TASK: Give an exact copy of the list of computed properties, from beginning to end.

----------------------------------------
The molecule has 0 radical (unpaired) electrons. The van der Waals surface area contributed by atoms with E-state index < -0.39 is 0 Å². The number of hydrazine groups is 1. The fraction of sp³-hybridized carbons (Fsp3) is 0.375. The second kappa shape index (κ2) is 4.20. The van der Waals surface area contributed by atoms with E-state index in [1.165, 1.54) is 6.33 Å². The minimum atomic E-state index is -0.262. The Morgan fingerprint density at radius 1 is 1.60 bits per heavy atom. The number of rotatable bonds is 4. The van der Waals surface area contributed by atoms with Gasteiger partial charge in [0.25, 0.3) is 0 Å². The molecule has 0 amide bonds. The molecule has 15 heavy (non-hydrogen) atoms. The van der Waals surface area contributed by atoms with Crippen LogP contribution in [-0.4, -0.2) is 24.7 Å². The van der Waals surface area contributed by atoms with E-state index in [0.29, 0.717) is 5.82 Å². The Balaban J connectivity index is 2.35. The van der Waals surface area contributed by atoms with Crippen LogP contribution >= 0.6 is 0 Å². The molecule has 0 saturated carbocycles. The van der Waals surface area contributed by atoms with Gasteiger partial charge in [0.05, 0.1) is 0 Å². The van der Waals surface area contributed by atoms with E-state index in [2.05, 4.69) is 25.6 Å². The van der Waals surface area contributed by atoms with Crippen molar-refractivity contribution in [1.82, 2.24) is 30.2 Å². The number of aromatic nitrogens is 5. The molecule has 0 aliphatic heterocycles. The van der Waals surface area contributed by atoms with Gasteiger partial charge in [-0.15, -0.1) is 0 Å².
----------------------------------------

The molecule has 0 radical (unpaired) electrons. The van der Waals surface area contributed by atoms with E-state index < -0.39 is 0 Å². The number of hydrazine groups is 1. The fraction of sp³-hybridized carbons (Fsp3) is 0.375. The second kappa shape index (κ2) is 4.20. The van der Waals surface area contributed by atoms with E-state index in [1.165, 1.54) is 6.33 Å². The minimum atomic E-state index is -0.262. The Morgan fingerprint density at radius 1 is 1.60 bits per heavy atom. The number of rotatable bonds is 4. The van der Waals surface area contributed by atoms with Gasteiger partial charge in [0.25, 0.3) is 0 Å². The molecule has 0 amide bonds. The molecule has 15 heavy (non-hydrogen) atoms. The van der Waals surface area contributed by atoms with Crippen LogP contribution in [-0.4, -0.2) is 24.7 Å². The van der Waals surface area contributed by atoms with E-state index in [0.29, 0.717) is 5.82 Å². The Balaban J connectivity index is 2.35. The van der Waals surface area contributed by atoms with Crippen LogP contribution >= 0.6 is 0 Å². The molecule has 0 saturated carbocycles. The van der Waals surface area contributed by atoms with Gasteiger partial charge in [0.05, 0.1) is 0 Å². The van der Waals surface area contributed by atoms with E-state index in [2.05, 4.69) is 25.6 Å². The van der Waals surface area contributed by atoms with Crippen molar-refractivity contribution in [1.82, 2.24) is 30.2 Å². The number of aromatic nitrogens is 5. The molecule has 0 aliphatic heterocycles. The van der Waals surface area contributed by atoms with Gasteiger partial charge in [-0.15, -0.1) is 0 Å².